Laryngeal Throat Cancer
Laryngeal (throat) cancer occurs when a malignant tumor develops in your voice box (larynx). Most laryngeal cancers are categorized as squamous cell carcinomas, meaning they form in the squamous cells that line the inside of the larynx. It can spread to other parts of the body through metastasis or via the bloodstream.
Symptoms & Risk Factors
Symptoms of laryngeal cancer are similar or identical to those found with other conditions, so a full examination, coupled with diagnostic testing, is essential for a proper diagnosis. Signs include hoarseness or other voice changes that last longer than three weeks, a persistent sore throat or cough, pain when swallowing, earache, and a lump in the throat or neck.
Throat cancer can strike anybody, but there are a number of risk factors that make the disease more likely in certain individuals. Smoking is the biggest risk factor for this type of cancer: heavy smokers who have used tobacco for a long time are 20 times more likely to die from laryngeal cancer than nonsmokers. Chewing tobacco is equally dangerous.
Persons who consume alcohol also have a higher risk, particularly if they are heavy drinkers or smoke, as well.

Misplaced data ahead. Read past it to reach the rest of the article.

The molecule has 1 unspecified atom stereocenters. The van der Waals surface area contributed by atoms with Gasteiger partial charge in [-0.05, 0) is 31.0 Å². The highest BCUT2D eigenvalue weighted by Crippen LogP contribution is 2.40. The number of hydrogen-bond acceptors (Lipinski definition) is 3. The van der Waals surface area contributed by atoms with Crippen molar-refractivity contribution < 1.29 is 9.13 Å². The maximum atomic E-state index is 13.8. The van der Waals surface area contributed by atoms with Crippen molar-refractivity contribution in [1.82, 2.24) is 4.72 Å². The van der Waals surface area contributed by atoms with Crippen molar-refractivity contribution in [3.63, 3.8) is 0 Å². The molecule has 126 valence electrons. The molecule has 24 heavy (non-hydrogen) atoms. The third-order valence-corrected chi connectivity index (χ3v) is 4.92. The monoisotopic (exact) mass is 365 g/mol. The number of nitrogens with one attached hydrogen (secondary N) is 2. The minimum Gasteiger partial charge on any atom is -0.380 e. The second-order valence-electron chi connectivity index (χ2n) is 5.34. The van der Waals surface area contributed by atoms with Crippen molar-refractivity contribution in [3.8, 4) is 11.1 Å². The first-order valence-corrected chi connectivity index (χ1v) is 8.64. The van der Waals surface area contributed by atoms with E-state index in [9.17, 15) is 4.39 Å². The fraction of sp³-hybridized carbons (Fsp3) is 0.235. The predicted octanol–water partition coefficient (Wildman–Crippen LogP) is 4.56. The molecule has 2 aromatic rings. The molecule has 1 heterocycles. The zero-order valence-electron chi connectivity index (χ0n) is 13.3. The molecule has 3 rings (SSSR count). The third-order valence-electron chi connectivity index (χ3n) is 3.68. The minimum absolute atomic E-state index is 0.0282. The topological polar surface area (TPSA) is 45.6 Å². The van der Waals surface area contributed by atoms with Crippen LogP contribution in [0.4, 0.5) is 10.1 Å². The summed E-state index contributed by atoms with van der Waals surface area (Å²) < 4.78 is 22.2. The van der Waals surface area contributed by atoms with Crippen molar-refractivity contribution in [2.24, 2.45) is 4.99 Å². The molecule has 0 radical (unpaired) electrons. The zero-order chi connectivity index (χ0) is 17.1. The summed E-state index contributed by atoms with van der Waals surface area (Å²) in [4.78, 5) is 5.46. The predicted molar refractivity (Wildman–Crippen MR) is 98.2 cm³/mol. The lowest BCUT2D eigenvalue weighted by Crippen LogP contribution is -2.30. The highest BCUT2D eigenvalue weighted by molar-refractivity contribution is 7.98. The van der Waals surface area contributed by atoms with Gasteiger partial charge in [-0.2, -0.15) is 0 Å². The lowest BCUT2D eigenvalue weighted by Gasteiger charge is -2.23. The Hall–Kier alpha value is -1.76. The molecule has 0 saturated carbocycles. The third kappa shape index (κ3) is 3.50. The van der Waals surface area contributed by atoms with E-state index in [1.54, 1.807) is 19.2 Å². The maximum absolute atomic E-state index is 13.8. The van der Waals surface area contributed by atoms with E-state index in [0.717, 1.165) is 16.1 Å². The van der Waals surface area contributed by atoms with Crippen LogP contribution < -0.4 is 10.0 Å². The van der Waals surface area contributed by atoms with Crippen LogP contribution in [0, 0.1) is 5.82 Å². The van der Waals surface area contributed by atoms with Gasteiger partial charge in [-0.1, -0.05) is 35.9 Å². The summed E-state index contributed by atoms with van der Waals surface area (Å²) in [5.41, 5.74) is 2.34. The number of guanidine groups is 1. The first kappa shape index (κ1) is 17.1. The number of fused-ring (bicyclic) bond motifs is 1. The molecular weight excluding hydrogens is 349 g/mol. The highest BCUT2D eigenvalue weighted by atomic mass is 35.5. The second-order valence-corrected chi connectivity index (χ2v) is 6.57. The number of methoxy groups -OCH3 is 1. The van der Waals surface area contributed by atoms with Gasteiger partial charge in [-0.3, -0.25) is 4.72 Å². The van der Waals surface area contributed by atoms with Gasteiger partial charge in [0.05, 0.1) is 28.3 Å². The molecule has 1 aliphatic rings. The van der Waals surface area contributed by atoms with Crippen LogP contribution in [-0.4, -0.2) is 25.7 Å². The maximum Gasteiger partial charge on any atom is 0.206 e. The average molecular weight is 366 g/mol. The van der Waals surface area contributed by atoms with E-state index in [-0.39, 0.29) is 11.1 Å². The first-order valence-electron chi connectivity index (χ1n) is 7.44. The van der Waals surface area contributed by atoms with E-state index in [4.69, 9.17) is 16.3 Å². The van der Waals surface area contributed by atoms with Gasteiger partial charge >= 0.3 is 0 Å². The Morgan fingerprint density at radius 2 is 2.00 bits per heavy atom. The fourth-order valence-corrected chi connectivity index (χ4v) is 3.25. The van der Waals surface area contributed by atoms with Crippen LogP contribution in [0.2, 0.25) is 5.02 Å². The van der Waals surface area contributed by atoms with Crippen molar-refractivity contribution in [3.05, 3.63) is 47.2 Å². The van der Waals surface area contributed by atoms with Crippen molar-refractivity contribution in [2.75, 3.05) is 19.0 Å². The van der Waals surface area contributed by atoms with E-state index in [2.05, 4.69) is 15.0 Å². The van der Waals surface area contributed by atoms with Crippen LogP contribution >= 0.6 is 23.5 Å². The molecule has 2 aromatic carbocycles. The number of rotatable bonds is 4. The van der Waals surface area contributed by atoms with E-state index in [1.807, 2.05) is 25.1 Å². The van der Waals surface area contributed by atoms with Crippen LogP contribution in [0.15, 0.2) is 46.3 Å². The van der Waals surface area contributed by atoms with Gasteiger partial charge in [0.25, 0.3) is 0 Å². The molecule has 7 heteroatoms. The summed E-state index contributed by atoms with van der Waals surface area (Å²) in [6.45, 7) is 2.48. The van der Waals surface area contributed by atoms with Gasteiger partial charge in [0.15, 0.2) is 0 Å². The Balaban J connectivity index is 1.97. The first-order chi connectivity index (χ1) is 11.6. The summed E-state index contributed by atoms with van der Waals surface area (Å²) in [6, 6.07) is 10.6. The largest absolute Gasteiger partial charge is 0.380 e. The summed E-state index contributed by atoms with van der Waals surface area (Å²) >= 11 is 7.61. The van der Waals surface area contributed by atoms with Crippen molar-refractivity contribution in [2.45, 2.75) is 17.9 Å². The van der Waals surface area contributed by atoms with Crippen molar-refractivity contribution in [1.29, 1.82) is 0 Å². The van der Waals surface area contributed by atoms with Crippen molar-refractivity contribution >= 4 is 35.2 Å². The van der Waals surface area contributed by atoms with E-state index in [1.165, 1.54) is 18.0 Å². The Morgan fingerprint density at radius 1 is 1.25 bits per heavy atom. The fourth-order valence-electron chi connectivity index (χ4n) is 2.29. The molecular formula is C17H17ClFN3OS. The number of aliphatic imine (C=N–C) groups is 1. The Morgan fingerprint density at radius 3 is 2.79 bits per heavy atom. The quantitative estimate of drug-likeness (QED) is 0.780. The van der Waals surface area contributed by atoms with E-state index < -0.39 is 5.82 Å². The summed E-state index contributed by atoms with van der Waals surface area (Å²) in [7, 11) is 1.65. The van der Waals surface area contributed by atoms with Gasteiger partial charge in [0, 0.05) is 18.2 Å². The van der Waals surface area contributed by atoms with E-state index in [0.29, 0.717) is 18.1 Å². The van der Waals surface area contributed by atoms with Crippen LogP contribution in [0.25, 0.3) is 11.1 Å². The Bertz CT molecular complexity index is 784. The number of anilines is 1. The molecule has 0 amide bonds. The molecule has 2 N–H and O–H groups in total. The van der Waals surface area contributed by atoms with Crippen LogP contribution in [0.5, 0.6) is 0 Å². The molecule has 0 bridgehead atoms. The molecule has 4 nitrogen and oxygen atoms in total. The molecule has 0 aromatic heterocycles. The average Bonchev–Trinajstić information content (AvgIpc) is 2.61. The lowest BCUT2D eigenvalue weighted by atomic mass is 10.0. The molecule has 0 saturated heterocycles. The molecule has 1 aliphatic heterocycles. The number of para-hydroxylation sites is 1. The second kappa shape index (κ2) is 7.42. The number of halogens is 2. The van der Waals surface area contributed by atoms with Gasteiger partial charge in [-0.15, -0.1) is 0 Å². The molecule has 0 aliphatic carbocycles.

Other risk factors include exposure to the human papillomavirus (HPV) through an infection in the throat, acid reflux, and a diet lacking in fruits and vegetables. Those with a prior history of head and neck cancer are more likely to develop laryngeal cancer, as well.
Treatment for laryngeal cancer varies depending on the size and location of the tumor, whether it has spread to other areas of the body, and the overall health of the patient. Options are likely to include radiation therapy (especially for early-stage throat cancer), surgery, chemotherapy, and targeted drug therapy. Often different combinations of treatments will be pursued, i.e. targeted therapy in conjunction with radiation therapy.
If you smoke cigarettes or drink alcohol, quitting will improve your chances of successfully beating throat cancer. Your body will be able to tolerate treatment better, and your risk of developing a second cancer will drop.